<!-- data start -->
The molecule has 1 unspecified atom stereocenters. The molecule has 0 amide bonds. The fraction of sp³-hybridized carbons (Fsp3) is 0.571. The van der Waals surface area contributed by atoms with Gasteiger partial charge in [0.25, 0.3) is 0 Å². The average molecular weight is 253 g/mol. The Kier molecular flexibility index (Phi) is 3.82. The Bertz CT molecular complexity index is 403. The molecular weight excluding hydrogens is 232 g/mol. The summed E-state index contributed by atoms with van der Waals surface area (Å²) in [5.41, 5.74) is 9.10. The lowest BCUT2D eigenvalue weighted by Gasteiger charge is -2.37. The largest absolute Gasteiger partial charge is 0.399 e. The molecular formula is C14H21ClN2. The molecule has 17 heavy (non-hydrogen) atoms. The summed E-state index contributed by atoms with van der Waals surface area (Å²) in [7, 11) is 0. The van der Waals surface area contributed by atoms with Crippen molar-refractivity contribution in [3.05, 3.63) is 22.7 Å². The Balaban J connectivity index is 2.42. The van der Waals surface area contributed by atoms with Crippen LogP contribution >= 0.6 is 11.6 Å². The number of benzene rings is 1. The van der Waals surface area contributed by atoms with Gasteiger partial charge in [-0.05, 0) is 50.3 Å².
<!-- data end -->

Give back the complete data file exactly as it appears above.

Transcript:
The molecule has 1 unspecified atom stereocenters. The molecule has 0 amide bonds. The fraction of sp³-hybridized carbons (Fsp3) is 0.571. The van der Waals surface area contributed by atoms with Gasteiger partial charge in [0.25, 0.3) is 0 Å². The average molecular weight is 253 g/mol. The Kier molecular flexibility index (Phi) is 3.82. The Bertz CT molecular complexity index is 403. The molecular weight excluding hydrogens is 232 g/mol. The summed E-state index contributed by atoms with van der Waals surface area (Å²) in [5.41, 5.74) is 9.10. The lowest BCUT2D eigenvalue weighted by Gasteiger charge is -2.37. The largest absolute Gasteiger partial charge is 0.399 e. The molecular formula is C14H21ClN2. The molecule has 17 heavy (non-hydrogen) atoms. The summed E-state index contributed by atoms with van der Waals surface area (Å²) in [7, 11) is 0. The van der Waals surface area contributed by atoms with Crippen molar-refractivity contribution in [3.05, 3.63) is 22.7 Å². The Balaban J connectivity index is 2.42. The van der Waals surface area contributed by atoms with Crippen LogP contribution >= 0.6 is 11.6 Å². The number of benzene rings is 1. The van der Waals surface area contributed by atoms with Gasteiger partial charge in [-0.05, 0) is 50.3 Å².